Toward the end of December, 1943, a Canadian
infantry outfit attacked and captured the town of Ortona,
in Italy. A Canadian officer who took part in this action
gives the following account of how the Germans
planned and executed the defense of the town.
The German defense of Ortona was well planned. The defensive
layout was based on an intimate knowledge of the
town, the approaches, the streets, the alleyways, and the best
routes from street to street, building to building, and even
room to room. With this detailed knowledge, the enemy sited
his weapons and carried out a determined defense, the outstanding
feature of which was acknowledged by our [Canadian] troops
to have been "sheer guts."
The enemy had chosen a "killing-ground," and all his weapons
were sited to cover this area. Where the approaches to
the "killing-ground" could not be covered by fire, the Germans
had demolished buildings so as to create debris obstacles. The
enemy could, and did, cover these debris obstacles by fire.
Groups of machine guns were always sited so that the fire
of one supported the fire of another.
Figure 1 shows a typical German defensive position at the
intersection of a street and an alley.
|Figure 1.—Typical German Defensive Position at Intersection of Street and Alley.|
In this instance, machine gun No. 1 was sited so as to cover
the crest of the pile of debris which had been created in the
main street on the other side of the alleyway. Machine gun
No. 2 was sited high up in a building so as to fire over the top
of the debris pile—that is, so as to cover our approaches to it.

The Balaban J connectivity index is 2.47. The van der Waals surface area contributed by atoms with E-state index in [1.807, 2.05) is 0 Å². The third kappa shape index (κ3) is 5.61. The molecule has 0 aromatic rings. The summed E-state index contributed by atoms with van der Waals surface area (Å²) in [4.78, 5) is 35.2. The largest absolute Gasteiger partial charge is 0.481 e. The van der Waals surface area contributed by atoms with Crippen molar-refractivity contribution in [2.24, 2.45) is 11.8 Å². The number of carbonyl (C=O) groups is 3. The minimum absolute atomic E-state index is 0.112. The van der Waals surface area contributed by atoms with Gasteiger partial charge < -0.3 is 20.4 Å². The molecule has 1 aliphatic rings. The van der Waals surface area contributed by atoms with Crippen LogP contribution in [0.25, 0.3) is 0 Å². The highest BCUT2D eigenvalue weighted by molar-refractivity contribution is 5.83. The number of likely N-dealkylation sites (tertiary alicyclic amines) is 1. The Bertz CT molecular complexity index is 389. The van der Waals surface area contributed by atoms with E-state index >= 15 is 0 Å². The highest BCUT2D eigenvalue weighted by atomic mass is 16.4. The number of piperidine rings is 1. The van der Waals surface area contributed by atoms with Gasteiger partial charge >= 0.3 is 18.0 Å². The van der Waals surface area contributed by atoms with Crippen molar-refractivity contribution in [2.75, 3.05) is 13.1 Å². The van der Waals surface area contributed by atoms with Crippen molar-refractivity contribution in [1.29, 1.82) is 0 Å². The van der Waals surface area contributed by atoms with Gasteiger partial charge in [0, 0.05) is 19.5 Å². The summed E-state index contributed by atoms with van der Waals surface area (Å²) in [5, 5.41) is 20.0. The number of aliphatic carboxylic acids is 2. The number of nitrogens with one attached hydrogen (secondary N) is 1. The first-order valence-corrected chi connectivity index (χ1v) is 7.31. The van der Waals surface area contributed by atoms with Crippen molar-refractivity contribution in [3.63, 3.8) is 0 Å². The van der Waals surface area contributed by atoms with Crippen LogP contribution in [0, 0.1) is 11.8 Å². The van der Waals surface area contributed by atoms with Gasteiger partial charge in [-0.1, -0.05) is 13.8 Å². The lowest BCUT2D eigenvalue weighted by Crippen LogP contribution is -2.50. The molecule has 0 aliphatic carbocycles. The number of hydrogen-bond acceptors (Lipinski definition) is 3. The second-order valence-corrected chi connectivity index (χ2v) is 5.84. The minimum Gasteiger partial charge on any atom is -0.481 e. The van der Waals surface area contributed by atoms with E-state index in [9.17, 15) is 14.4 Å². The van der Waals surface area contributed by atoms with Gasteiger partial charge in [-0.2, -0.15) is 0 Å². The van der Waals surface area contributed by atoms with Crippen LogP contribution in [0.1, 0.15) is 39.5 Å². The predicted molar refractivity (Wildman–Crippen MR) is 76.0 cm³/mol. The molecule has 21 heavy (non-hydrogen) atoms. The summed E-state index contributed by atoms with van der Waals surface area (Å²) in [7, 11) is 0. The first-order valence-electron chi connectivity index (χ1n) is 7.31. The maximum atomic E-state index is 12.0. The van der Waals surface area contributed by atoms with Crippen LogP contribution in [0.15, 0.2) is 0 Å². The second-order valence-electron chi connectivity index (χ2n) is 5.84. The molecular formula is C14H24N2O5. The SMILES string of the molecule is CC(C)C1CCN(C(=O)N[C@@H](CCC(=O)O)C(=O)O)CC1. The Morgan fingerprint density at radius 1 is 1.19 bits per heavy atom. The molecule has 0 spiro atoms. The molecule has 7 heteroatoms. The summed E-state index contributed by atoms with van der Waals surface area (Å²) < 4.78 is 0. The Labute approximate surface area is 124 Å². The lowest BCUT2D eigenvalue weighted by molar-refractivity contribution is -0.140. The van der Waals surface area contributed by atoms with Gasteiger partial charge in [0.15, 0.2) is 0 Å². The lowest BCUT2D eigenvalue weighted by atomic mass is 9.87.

Machine guns No. 3 and No. 4 gave supporting fire and also
had the mission of intercepting any of our troops who might
contrive to get past the pile of debris and attack machine gun
No 1. (In almost every case, the piles of debris had been
booby-trapped and mined with S-mines and Tellermines.)
The enemy made use of flame throwers, although not
extensively, employing them for missions similar to those of
supporting machine guns. In the few instances in which flame
throwers were used, they were sited at ground level behind
piles of debris, so as to cover the approaches to the street
The enemy's antitank guns had been well sited so as to cover
the approaches suitable for tanks. These guns were cleverly
camouflaged, and each was provided with all-around defense
by light machine guns, heavy machine guns, and snipers.
The Germans did not use mortar fire extensively. When it
was employed, firing was not observed, but was placed on parts
of the town behind those areas where our troops were
committed. There were several instances in which the enemy
placed mortar fire on his own areas.
The enemy used snipers to support machine-gun and antitank positions.
The corner buildings of major road intersections were
invariably demolished so as to create debris obstacles, up to
12 feet high, which were to be impassable to tanks. These
obstacles also provided the enemy with good ground cover.
As the enemy was driven back, he carried out a planned
demolition of buildings. In certain instances, he had prepared
buildings for demolition and blew them after they had been
occupied by our troops.
At no time did the enemy make a determined counterattack
to retake the buildings that we had occupied. However, he
immediately reoccupied any building which had been captured
by our troops and later evacuated to permit our tanks and
antitank guns to place fire on adjoining buildings.
He surrendered none of his positions readily. They had to
be knocked out one by one, and, if our troops did not get
forward and occupy them promptly after disabling the German
holding force, the enemy would reoccupy them almost at once.
It was a grim and bitter defense, and a very costly one for
the Germans. The enemy frequently replaced personnel in
positions as often as four times before our troops were able
to occupy and consolidate the ground or the building.
Since the enemy was thoroughly familiar with the layout of
the town, he was able to use this knowledge to advantage. As
he was forced back, he chose his successive "killing-grounds"
and sited his weapons accordingly. It was only by attacking
with the greatest determination that we were able to win these
areas from the enemy and, by so doing, eventually complete
the occupation of Ortona.